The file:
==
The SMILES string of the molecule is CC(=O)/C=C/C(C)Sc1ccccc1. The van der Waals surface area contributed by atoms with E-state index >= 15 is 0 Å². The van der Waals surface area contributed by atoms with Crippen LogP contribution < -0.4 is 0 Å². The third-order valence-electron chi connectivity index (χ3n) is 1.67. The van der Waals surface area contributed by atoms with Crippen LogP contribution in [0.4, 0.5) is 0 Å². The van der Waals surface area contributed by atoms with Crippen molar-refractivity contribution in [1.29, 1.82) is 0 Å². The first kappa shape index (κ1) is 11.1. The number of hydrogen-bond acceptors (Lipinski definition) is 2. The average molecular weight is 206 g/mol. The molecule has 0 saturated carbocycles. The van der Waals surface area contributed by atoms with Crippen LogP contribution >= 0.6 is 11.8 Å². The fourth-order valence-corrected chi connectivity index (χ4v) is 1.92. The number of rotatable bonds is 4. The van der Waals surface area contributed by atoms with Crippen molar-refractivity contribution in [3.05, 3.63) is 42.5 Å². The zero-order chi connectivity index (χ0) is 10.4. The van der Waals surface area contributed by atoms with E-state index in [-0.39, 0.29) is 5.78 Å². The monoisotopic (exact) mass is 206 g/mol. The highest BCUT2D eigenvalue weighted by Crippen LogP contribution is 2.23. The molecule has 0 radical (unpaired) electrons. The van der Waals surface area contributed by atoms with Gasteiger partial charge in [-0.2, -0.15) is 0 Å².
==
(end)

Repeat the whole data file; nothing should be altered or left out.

The SMILES string of the molecule is CC(=O)/C=C/C(C)Sc1ccccc1. The van der Waals surface area contributed by atoms with E-state index >= 15 is 0 Å². The van der Waals surface area contributed by atoms with Crippen LogP contribution < -0.4 is 0 Å². The third-order valence-electron chi connectivity index (χ3n) is 1.67. The van der Waals surface area contributed by atoms with Crippen LogP contribution in [0.4, 0.5) is 0 Å². The van der Waals surface area contributed by atoms with Crippen molar-refractivity contribution in [1.29, 1.82) is 0 Å². The first kappa shape index (κ1) is 11.1. The number of hydrogen-bond acceptors (Lipinski definition) is 2. The average molecular weight is 206 g/mol. The molecule has 0 saturated carbocycles. The van der Waals surface area contributed by atoms with Crippen LogP contribution >= 0.6 is 11.8 Å². The fourth-order valence-corrected chi connectivity index (χ4v) is 1.92. The number of rotatable bonds is 4. The van der Waals surface area contributed by atoms with Crippen molar-refractivity contribution in [3.05, 3.63) is 42.5 Å². The zero-order chi connectivity index (χ0) is 10.4. The van der Waals surface area contributed by atoms with E-state index in [-0.39, 0.29) is 5.78 Å². The monoisotopic (exact) mass is 206 g/mol. The highest BCUT2D eigenvalue weighted by Crippen LogP contribution is 2.23. The molecule has 0 radical (unpaired) electrons. The van der Waals surface area contributed by atoms with Gasteiger partial charge in [-0.2, -0.15) is 0 Å².